3-     Prosthodontics 

Prosthodontics is a branch of dentistry that focuses on the restoration and replacement of missing or damaged teeth, as well as the surrounding oral and facial structures. A prosthodontist is a dental specialist who receives extended training in the fabrication of crowns, bridges, dentures, and other restorative treatments. They also routinely treat TMJ disorders. Prosthodontics can treat a wide range of issues, including missing teeth, severely damaged teeth, TMJ pain or dysfunction, and mouth or facial pain. Prosthodontists work closely with general dentists and other dental specialists to provide comprehensive dental care. They design and install prosthetics to replace lost or missing teeth, bones, and tissues .


Endodontics is a specialized field of restorative dentistry that focuses on the treatment of dental pulp and surrounding tissues. An endodontist is a dental specialist who focuses on complex tooth problems that primarily affect tooth pulp. Tooth “pulp” is what dental providers call the nerves, blood vessels, and other tissues deep inside each tooth. Endodontists use advanced techniques to treat dental pulp and root issues. They perform root canal treatment, which is a dental procedure used to treat infected tooth pulp that would otherwise be extracted. Endodontists focus on relieving tooth or mouth pain while saving the natural tooth whenever possible. Their additional training focuses on diagnosing tooth pain and root canal treatment and other procedures relating to the interior of the tooth .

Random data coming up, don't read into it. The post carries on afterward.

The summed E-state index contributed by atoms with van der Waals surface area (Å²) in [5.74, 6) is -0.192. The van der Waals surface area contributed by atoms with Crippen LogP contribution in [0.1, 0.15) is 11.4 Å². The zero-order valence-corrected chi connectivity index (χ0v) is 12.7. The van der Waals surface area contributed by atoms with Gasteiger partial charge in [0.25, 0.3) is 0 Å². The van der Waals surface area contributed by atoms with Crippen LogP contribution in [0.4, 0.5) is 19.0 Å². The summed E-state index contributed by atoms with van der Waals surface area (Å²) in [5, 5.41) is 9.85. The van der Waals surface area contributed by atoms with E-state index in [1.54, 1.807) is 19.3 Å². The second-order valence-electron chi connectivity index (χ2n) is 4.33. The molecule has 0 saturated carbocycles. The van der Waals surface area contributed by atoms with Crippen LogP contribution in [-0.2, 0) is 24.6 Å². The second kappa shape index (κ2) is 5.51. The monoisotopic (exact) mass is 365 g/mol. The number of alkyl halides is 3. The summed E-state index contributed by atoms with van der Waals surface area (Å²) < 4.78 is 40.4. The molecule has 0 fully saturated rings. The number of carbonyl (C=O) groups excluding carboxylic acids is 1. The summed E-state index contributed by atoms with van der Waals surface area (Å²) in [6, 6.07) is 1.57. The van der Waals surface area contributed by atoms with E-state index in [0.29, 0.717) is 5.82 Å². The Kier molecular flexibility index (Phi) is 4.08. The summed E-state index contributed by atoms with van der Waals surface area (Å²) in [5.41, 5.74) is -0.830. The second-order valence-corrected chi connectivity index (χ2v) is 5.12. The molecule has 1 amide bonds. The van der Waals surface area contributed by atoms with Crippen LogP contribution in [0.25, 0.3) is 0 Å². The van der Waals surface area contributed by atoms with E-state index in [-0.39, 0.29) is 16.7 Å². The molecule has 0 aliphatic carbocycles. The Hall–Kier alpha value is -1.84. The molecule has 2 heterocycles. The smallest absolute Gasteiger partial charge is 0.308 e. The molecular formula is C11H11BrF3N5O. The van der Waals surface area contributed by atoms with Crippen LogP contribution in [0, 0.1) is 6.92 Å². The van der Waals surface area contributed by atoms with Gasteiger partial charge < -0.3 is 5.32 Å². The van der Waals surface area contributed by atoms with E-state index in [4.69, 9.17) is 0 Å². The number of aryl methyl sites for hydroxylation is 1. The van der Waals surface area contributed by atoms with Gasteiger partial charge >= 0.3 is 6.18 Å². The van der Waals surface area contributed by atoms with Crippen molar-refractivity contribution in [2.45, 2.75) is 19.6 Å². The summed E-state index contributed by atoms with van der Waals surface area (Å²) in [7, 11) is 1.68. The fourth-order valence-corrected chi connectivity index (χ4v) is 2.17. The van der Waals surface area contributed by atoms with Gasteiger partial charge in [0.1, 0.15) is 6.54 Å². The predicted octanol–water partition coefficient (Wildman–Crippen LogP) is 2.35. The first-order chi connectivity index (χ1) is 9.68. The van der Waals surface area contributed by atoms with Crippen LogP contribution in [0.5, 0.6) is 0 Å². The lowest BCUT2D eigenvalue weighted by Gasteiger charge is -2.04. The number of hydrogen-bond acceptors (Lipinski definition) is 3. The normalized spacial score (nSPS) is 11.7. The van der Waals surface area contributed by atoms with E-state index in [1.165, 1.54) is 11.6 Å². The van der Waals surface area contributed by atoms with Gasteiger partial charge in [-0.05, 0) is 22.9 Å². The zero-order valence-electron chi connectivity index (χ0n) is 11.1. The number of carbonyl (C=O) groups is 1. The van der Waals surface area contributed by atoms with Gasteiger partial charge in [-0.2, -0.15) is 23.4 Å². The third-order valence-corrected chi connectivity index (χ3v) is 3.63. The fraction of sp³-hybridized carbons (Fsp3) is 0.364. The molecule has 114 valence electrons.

1-     Oral and Maxillofacial Surgery

Oral and maxillofacial surgery is a specialty of dentistry that involves surgical treatment of diseases, injuries, and defects involving both the functional and aesthetic aspects of the hard and soft tissues of the head, neck, face, and jaws. It is used to treat complex dental problems and medical conditions related to the mouth, teeth, jaws, and face. Oral and maxillofacial surgeons are advanced specialists who perform a wide variety of procedures, including tooth extractions, dental bone grafts, gum disease treatment, facial trauma treatment, and jaw surgery. They also prepare the mouth for dental implants and prostheses, such as dentures. Maxillofacial surgery can address a wide variety of dental problems and conditions, such as diagnosing reasons for chronic dental and facial pain, treating facial trauma, and improving jaw function .